My next step is to add three NuGet packages to my client project: Grpc.Net.Client (various classes required by the client); Google.Protobuf (various classes required by the Grpc.Net.Client classes); and Grpc.Tools (the compilers and code generators that will create the class that handles communication with my service).

My last configuration step is to tell my project (and Grpc.Tools) about my .proto file. To do that, in Solution Explorer, I double-click on my client project's line to open my project's .csproj file. I then add an ItemGroup element containing a Protobuf element to the csproj that tells the project where to find my .proto file and what to do with it. That requires that I add two attributes to that Protobuf element:

  • An Include attribute with the relative path to the .proto file in my client
  • A GrpcServices attribute set to "Client" to indicate that I want the tools to generate a class that will call the service

To use the .proto file I copied from my CustomerService (and put in the Protos folder of my client project), I add this to my client's csproj file:

  <Protobuf Include="Protos\CustomerService.proto" GrpcServices="Client" />

I can now check to see if I've done everything right by building my client project. If all has gone well, I'll have a new class (created from my client's copy of the .proto file) called <name of my service>Client. In my case, that will be a class called CustomerServiceClient. I can check for the existence of that class by writing some code that uses it.

Calling the Service
But, before writing the code to call my service, I need to add some using statements at the top of my client's code file. Here's what I used:

using Grpc.Net.Client;
using gRPCV3.Protos;
using static gRPCV3.Protos.CustomerService;

Note that the third using statement has the static keyword and finishes with the name of my service (CustomerService). That last using statement is actually referring to the namespace for the communication client that the gRPC tools generated for me.

I decided to put the code to call my service in a Windows Form in the form's OnLoad event. Because the classes used to call a gRPC service use asynchronous methods, when I overrided the OnLoad method, I had to add the async keyword to that method's description. Here's the result:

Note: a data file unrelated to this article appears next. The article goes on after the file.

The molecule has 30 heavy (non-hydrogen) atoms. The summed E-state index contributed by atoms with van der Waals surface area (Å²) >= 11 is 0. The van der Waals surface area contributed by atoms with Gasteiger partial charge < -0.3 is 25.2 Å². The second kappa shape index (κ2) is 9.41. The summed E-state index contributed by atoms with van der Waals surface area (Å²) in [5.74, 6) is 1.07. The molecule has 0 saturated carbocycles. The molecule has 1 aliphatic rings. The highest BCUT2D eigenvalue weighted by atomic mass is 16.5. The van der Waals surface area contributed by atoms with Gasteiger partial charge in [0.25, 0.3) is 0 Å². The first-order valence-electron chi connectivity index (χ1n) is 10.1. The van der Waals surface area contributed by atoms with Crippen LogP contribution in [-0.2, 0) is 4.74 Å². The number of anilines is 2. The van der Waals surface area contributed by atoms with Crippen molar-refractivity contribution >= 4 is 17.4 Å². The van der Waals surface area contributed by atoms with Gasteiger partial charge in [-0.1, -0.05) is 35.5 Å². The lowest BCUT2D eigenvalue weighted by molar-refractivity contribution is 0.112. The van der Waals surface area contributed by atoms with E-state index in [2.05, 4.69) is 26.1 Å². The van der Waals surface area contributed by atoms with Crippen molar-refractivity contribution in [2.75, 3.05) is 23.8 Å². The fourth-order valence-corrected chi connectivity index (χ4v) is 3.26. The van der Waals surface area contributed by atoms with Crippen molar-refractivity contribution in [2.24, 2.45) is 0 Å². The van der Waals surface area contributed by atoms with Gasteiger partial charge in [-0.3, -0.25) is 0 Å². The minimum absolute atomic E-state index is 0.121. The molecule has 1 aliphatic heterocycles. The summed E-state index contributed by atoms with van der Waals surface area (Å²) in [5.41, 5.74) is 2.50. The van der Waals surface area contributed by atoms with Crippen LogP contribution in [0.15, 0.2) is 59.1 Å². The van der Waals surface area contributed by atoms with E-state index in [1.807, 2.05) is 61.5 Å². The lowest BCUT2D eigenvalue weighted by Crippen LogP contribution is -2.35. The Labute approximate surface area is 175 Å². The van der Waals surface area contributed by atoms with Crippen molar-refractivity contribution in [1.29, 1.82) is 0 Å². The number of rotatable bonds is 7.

protected async override void OnLoad(EventArgs e)

To actually call my service, I first use the GrpcChannel object that I got through NuGet, calling its ForAddress method and passing the URL for my service (by default, a gRPC service running in Visual Studio has the URL https://localhost:5001). I next create my CustomerServiceClient object (the communication class generated from my .proto file). When I create that communication client, I must pass it that GprcChannel object I just created.

That means that the code to create my communication client object and point it at my gRPC service looks like this:

GrpcChannel gChan = GrpcChannel.ForAddress("https://localhost:5001");
CustomerServiceClient client = new CustomerServiceClient(gChan);

I'm now ready to call my service. I create a CustomerIdRequest object and set its CustId property to the customer I want to retrieve. I pass that object to the GetCustomerById method on my communication client object and catch the CustomerResponse message that's returned from my service. Finally, I extract the data I want from the CustomerResponse message.

Again, the resulting code is pretty straightforward:

CustomerIdRequest crId = new CustomerIdRequest(); 
crId.CustId = 1;
CustomerResponse cr = await client.GetCustomerByIdAsync(crId);

To test both my client and my service, I right-click on the Solution line right at the top of Solution Explorer and select Set Startup Projects. In the resulting dialog, I select the Multiple startup projects option and set the Action column for both of my projects to Start. After clicking the OK button, I just press the F5 key to run both my client and my service.

I recognize that, like using a Windows Form to test my service, I may just like gRPC services because it reminds me of the "good old days" of WSDL and SOAP Web Services. But I do like the idea of having a contract (the .proto file) that's shared between the service and the client to ensure that they will, in fact, work together. On that basis, the better performance I get with gRPC services is just icing on the cake.

About the Author

Peter Vogel is a system architect and principal in PH&V Information Services. PH&V provides full-stack consulting from UX design through object modeling to database design. Peter tweets about his VSM columns with the hashtag #vogelarticles. His blog posts on user experience design can be found at

comments powered by Disqus


Subscribe on YouTube